Many people consider it difficult to be married to an entrepreneur – all it takes is a Google search to reveal abundant anecdotal evidence and a lot of darkly positive articles like How to Be An Entrepreneur, and Stay Married and You Can Be An Entrepreneur – and Not Get Divorced. And as many couples in which at least one spouse is an entrepreneur can attest, it is possible. But until recently, I was married to an entrepreneur, and now I’m not. And I’m here to tell you: yes, you can stay married, but it will take a lot of work from both of you.
Let me preface all this by saying that the fact that my ex is an entrepreneur was not the reason we divorced, but in conjunction with the reasons we did divorce, it did not help.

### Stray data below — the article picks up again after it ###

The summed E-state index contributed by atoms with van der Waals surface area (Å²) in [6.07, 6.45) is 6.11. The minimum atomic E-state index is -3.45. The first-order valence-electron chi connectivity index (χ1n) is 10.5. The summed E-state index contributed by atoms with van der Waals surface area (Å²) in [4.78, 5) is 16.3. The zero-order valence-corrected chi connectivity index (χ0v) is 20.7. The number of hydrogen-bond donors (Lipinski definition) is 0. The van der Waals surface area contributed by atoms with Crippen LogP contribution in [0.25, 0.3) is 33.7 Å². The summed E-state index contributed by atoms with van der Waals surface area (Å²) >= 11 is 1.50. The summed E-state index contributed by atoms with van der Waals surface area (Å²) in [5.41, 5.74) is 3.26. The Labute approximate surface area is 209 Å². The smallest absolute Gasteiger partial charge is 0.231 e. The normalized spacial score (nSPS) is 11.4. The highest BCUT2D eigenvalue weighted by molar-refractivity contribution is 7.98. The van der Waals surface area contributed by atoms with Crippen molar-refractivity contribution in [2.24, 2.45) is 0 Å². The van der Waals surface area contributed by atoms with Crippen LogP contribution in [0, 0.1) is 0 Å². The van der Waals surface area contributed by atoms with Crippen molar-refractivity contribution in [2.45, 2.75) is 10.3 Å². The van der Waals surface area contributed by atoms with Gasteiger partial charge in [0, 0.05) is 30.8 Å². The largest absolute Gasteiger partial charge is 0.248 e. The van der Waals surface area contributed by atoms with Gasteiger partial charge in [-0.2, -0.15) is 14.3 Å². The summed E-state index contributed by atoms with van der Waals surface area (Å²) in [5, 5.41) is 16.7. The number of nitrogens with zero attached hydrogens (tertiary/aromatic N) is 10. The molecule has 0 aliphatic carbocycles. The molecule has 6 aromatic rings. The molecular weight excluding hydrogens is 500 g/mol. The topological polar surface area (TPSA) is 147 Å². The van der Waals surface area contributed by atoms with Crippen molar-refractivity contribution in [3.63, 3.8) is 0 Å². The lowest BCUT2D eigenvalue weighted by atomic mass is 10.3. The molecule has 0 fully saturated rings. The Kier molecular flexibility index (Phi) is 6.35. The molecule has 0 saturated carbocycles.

As an entrepreneur, this is probably not the happiest thing you can think of to read. But this is not a screed against entrepreneurs – I know many entrepreneurs who have successful marriages, and truthfully, I hope I can be an entrepreneur one day, pursuing my passions on my terms. I didn’t write this to tell entrepreneurs that they’re doing marriage wrong, or that they’re hard to live with, or somehow more difficult than people who have corporate jobs, because they’re not.
I wrote this only because it’s my story, because if it helps you open your eyes, or have a better conversation with your spouse, or think “Well my spouse and I are nothing like this, we must be doing it right,” then there will be good from the pain. And maybe, gradually, entrepreneurs won’t get such a bum relationship reputation anymore, because one day I want to be an entrepreneur.
Why it’s awesome to be married to an entrepreneur